This was one of IS’s most notorious methods of executing prisoners. The group released a propaganda video shortly after it became active in Afghanistan in 2015 showing a number of blindfolded men being forced to kneel down on top of explosives, which were then detonated.
Many IS fighters in Afghanistan were former Taliban. The prisoner said he was among many in his unit who had been forced to switch allegiance.
He said he had received one month’s training by IS in northern Pakistan, but did not mention that the group had any ties to Pakistani officials. He said IS would dismiss the Taliban as “Pakistani agents”.
Many of the IS attacks in Kabul have targeted the capital’s Shia minority, whom IS militants hold to be heretics.
Journalist Syed Azizullah survived a suicide bombing in December on a cultural centre that killed over 40 people.
“In the past, Shias living in the countryside used to come to Kabul because it was safer,” he told the BBC. “Now my relatives in the outskirts tell me to leave Kabul because it’s become so dangerous here.”
A 500-year-old secret code used in letters between one of Spain’s most famous monarchs and a military commander has been cracked.
The letters, constructed using more than 200 special characters, were deciphered by the country’s intelligence agency.
Ferdinand of Aragon’s letters have tantalised historians for centuries.
He was behind the final reconquest of Spain from the Moors in 1492 and Columbus’s journeys to the Americas.
The letters include instructions on strategy during military campaigns in Italy in the early 16th Century. They were written using secret code in case they fell into enemy hands.
The letters, on display at Spain’s Army Museum in Toledo, use “over 200 symbols”, curator Jesús Anson explained.
It took intelligence services almost half a year to decipher four of them, some of which went on for over 20 pages.
The code-cracking has been described by some as a “Rosetta Stone” moment, amid hopes that it could lead to more coded letters being deciphered.
Details outlined in the letters range from instructions on troop deployments to admonishing the commander for not consulting the king before launching diplomatic initiatives.
In the early 16th century, it would have taken 15 days for the letters to get between the monarch’s residencies to south-eastern Italy where the commander was based.
Red Dead Redemption II’s delay may be disheartening for those who have been eagerly awaiting the game’s release. Now set to release at the end of October, Rockstar’s latest epic possesses a special mystique because of how little we know. However, the minimal knowledge we have doesn’t stop us from thinking about what it needs to do to surpass the original. Here are 11 things we want from Red Dead Redemption II.
Red Dead Redemption II is set to release on October 26 for PS4 and Xbox One; however there’s no word on a PC version as of yet. The first Red Dead Redemption has not been released on PC, but Rockstar’s last major release, Grand Theft Auto V, made its way to PC. For a look at how the game is shaping up, watch the game’s latest trailer and be sure to check out our in-depth Red Dead Redemption II trailer analysis.
There’s also a wealth of other exciting games coming out in 2018 that aren’t necessarily exclusive to one platform or another, so be sure to check out our individual features highlighting the most anticipated PS4 games, Xbox One games, PC games, and Switch games for a broader look at the year ahead.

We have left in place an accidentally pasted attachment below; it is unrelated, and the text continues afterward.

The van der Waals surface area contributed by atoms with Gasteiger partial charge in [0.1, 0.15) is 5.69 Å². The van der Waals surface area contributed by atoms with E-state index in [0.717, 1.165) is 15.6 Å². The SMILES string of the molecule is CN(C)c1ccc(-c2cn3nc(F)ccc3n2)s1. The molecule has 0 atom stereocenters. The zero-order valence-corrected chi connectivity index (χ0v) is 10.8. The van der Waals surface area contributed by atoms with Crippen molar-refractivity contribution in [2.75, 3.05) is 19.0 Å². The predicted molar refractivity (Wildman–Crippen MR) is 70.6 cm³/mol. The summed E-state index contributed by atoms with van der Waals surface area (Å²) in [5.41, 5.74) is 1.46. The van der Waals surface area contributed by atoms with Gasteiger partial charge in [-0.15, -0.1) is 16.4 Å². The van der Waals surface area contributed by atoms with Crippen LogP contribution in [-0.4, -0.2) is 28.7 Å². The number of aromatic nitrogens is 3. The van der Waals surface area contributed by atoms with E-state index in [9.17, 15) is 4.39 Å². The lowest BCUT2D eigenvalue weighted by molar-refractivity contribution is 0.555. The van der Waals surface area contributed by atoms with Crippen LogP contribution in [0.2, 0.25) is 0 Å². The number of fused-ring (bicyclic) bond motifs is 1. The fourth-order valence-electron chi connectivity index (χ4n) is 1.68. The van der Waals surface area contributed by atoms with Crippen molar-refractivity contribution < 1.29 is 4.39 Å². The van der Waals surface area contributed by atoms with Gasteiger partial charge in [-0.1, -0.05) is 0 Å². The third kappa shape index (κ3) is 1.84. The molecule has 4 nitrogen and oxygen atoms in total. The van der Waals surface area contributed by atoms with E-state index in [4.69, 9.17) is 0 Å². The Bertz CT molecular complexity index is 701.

North Korea has defended plans for a large-scale military parade scheduled for the day before the Winter Olympics in South Korea.
Pyongyang’s annual military parade to mark the founding of its armed forces has taken place in April for 40 years.
From 2018, however, it has been changed to 8 February – when athletes will gather in Pyeongchang for the opening ceremony the following day.
North Korea said that no-one had the right to take issue with its plans.
What did North Korea say?
A column in the ruling Workers’ Party newspaper – the Rodong Sinmun – dismissed views that the event was provocative.
Instead, the newspaper said, it is “basic common sense that any country in the world takes the founding anniversary of its military very seriously and celebrates it”.
Pyongyang previously held its main military celebration on 25 April. The 2018 celebration, however, will mark the 70th anniversary of the foundation of the Korean People’s Army, which was established on 8 February 1948.
But professor Robert Kelly of Busan University in Seoul said Pyongyang’s decision to hold the parade at such a time was politically motivated.
“It’s going to be gigantic, it’s a day before the Olympics – that kind of sends a signal,” he said.
“Even though South Korea can have all these foreigners come to its country, this big peaceful exciting event with all this global attention – you know everybody still has to pay attention” to the North.
Monitoring group 38 North, however, said that while satellite imagery showed “at least 12,000 troops” gathered at a parade training facility, current evidence suggested February’s event “will remain relatively smaller in scale” than previous parades.
What are the security concerns?
Tensions on the Korean peninsula remained extremely high throughout 2017, as North Korea completed a series of nuclear tests and missile launches designed to demonstrate its nuclear capability.
North Korea’s military parades usually feature thousands of troops and a display of missiles or other military hardware.
At time when thousands of foreign athletes, officials, and spectators have gathered just 300km (185 miles) to the south, the planned event has been met with trepidation.
US Under Secretary of State Steve Goldstein told a press briefing earlier this week: “We would prefer that this parade not occur”.
“The Olympic Games are about the athletes and nothing should be occurring which interfere with that,” he added.
But he downplayed security concerns, saying South Korea was doing “a phenomenal job” in its preparation.
What’s been happening around the Winter Olympics?